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June 2004 GPS Units

I Climbed Los Angeles

One small step for our stair-obsessed man, one giant leap for fitness freaks everywhere.

Many of the staircases gave way to a newer, more modern city, and those that are left are considered quaint antiquities. My realization that these steps could actually help my training–I could walk at night or during lunch hour, and I wouldn’t be polluting by driving to the woods–was tempered by an awareness that nobody really knew where most of the stairs were. A few were listed in walking guides, but there was no master tally of staircases in my part (or any part) of Los Angeles. I opened up my Thomas Guide, a 500-page, grid-by-grid deconstruction of America’s most sprawling city. My neighborhood fit neatly onto one page; Echo Park tucked into the next. I grabbed a highlighter and made a small mark on the Music Box Steps. And I began to wonder: How many more staircases could be hidden in these 25 square miles of asphalt and hillside?

At that point, I had no idea that I’d spend the next year, 3 or 4 days a week, searching for stairs. I had no idea that finding one flight of steps would always make me hungry to find another, or that this little project would very soon mutate into an oddly epic quest. But I did have the notion that led to the rest: I was going to find every staircase. I was going to climb each one.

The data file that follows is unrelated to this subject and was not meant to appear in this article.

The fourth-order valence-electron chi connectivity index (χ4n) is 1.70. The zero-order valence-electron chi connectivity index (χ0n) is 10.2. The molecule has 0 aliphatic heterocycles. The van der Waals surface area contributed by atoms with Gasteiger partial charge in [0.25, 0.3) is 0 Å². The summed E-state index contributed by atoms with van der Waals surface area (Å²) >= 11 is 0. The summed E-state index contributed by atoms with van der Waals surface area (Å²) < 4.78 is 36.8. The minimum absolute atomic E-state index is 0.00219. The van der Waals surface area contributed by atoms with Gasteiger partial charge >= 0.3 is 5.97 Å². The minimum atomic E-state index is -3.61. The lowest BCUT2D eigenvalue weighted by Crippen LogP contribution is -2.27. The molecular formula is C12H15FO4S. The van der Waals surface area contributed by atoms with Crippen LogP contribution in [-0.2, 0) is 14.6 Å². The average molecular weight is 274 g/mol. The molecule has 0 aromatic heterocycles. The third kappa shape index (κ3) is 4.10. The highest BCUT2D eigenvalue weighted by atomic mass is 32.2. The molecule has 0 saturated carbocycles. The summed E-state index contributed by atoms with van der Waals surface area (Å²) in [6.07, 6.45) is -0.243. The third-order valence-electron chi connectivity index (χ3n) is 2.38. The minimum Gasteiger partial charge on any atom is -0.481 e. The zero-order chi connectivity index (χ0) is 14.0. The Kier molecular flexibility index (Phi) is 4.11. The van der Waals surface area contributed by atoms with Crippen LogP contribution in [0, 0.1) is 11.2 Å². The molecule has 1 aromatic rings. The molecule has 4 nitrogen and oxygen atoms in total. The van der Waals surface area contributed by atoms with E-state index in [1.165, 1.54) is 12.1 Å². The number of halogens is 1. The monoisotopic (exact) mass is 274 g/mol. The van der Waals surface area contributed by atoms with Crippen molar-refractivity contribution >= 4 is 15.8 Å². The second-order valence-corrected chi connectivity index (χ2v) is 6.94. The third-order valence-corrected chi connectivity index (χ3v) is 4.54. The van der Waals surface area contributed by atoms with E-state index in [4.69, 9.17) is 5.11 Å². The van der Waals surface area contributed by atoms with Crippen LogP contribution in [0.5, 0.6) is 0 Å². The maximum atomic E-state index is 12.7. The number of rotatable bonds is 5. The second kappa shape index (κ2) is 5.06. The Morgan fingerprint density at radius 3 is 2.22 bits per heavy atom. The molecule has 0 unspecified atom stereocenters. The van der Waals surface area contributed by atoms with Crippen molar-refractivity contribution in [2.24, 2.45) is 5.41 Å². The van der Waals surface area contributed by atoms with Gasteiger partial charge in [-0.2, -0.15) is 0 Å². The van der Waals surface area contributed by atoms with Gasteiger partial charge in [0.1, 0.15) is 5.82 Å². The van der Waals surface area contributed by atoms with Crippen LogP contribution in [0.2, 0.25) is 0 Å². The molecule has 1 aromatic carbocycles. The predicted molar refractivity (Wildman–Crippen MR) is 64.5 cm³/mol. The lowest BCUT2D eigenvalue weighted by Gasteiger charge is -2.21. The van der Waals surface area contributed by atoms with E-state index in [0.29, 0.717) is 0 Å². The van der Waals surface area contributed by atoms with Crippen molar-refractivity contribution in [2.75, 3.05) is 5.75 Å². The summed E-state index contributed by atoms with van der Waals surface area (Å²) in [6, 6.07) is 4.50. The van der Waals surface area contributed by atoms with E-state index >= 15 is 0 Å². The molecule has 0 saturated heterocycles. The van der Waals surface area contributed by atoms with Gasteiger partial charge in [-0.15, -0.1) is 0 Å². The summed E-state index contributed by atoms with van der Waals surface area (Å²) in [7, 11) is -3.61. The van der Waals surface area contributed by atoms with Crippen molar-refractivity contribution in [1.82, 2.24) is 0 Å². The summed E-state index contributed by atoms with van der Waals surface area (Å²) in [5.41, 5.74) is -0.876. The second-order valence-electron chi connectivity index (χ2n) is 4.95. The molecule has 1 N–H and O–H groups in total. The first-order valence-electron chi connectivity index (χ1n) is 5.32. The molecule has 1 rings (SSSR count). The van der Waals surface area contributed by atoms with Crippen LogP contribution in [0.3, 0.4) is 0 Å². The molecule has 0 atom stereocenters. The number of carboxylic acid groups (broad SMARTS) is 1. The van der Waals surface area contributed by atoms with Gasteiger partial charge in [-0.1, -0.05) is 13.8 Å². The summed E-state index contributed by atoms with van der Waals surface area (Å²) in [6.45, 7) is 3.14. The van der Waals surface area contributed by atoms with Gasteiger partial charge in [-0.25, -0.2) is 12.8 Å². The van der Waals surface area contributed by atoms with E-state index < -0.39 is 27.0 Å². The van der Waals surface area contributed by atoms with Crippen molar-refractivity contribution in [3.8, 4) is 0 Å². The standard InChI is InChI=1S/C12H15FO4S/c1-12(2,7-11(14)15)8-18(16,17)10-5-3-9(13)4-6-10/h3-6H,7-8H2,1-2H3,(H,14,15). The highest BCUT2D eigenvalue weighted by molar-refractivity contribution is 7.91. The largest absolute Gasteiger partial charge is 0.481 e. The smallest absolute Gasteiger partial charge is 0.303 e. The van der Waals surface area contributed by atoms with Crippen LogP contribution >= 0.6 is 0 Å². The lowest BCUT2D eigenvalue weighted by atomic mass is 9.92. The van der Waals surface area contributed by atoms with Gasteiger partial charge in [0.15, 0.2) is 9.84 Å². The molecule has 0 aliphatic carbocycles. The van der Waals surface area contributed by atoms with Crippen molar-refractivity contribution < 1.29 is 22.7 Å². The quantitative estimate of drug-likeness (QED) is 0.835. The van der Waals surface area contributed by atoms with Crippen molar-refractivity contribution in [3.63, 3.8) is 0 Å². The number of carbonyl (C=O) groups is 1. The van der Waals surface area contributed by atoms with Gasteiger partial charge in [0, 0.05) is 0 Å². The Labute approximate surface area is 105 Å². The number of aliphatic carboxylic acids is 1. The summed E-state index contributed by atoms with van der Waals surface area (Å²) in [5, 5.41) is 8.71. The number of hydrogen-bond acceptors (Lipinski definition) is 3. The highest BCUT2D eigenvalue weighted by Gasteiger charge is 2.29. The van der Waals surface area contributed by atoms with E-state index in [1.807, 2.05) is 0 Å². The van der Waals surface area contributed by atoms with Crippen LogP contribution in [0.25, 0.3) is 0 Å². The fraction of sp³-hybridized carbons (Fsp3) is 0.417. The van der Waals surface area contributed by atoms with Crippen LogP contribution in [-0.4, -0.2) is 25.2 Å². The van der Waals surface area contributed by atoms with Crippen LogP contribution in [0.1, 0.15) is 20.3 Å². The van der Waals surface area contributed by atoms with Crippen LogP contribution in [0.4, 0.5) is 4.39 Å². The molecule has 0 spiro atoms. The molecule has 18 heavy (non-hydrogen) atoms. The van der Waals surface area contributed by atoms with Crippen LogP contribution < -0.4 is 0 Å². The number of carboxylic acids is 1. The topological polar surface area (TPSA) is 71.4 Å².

There are big staircases–and big staircase aficionados–all over the world. In San Francisco, where the terrain is even more vertiginous than Los Angeles, walkers have made a formal sport of traipsing the city’s various ascending pathways (there are hundreds, spread over 42 distinct hills). Some cities have famous single staircases, long enough for serious climbing: Toronto’s CN Tower boasts the world’s longest indoor stairs, stretching 112 stories over 1,776 steps (average climb time is 30 minutes, but the record is 7 minutes, 52 seconds, set in 1989 by Brendan Keenoy). One of the most grueling outdoor staircase sets in the country rises from the foot of Niagara Falls to the top of that gorge; New York Governor George Pataki recently announced a program to refurbish the steps, in part because of their recreational value. In flatter cities, staircases are often the end point for runners and walkers–Sylvester Stallone’s “Rocky Stairs,” at the Philadelphia Museum of Art, are now part of the city’s standard walking itinerary; slightly less popular are the 75 steps off M Street in Washington, DC, that were featured in The Exorcist. Georgetown University’s varsity athletes consider the five-story ascent an essential test of fitness. One of the world’s most famous staircases, twisting inside New York’s Statue of Liberty, has been closed for security concerns, though officials recently announced that at least part of the structure’s internal ascent would be reopened this year.

The stairs of Los Angeles, by comparison, are relative unknowns. Even people living within a few hundred feet of staircases five times higher than the Georgetown steps often don’t know they exist. My strategy for finding these often concealed stairs, then, was fairly simple: start with the Music Box Steps, and spread out, exploring the neighborhood and adding more staircases. At first, all I really wanted was something I could do in an hour or so that would make me feel like I’d actually climbed a bit.

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